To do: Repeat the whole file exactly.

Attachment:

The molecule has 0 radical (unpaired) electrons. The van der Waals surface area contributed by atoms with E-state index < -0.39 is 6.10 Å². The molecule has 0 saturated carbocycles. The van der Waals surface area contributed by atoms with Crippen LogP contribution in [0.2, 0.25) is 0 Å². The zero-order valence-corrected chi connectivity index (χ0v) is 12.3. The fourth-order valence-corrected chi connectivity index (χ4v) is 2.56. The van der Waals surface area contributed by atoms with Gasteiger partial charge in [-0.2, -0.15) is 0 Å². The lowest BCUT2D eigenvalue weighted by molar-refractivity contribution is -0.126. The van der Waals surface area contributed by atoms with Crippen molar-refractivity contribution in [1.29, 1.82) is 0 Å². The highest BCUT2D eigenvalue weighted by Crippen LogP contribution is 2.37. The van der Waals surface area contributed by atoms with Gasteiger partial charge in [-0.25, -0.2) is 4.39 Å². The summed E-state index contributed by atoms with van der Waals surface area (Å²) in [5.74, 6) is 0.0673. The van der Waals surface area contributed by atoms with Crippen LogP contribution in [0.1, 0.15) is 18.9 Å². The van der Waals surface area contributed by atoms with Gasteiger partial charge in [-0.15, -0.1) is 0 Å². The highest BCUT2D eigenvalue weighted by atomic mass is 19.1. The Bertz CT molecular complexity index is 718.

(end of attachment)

The molecule has 0 radical (unpaired) electrons. The van der Waals surface area contributed by atoms with E-state index < -0.39 is 6.10 Å². The molecule has 0 saturated carbocycles. The van der Waals surface area contributed by atoms with Crippen LogP contribution in [0.2, 0.25) is 0 Å². The zero-order valence-corrected chi connectivity index (χ0v) is 12.3. The fourth-order valence-corrected chi connectivity index (χ4v) is 2.56. The van der Waals surface area contributed by atoms with Gasteiger partial charge in [-0.2, -0.15) is 0 Å². The lowest BCUT2D eigenvalue weighted by molar-refractivity contribution is -0.126. The van der Waals surface area contributed by atoms with Crippen molar-refractivity contribution in [1.29, 1.82) is 0 Å². The highest BCUT2D eigenvalue weighted by Crippen LogP contribution is 2.37. The van der Waals surface area contributed by atoms with Gasteiger partial charge in [-0.25, -0.2) is 4.39 Å². The summed E-state index contributed by atoms with van der Waals surface area (Å²) in [5.74, 6) is 0.0673. The van der Waals surface area contributed by atoms with Crippen LogP contribution in [0.1, 0.15) is 18.9 Å². The van der Waals surface area contributed by atoms with Gasteiger partial charge in [-0.15, -0.1) is 0 Å². The highest BCUT2D eigenvalue weighted by atomic mass is 19.1. The Bertz CT molecular complexity index is 718.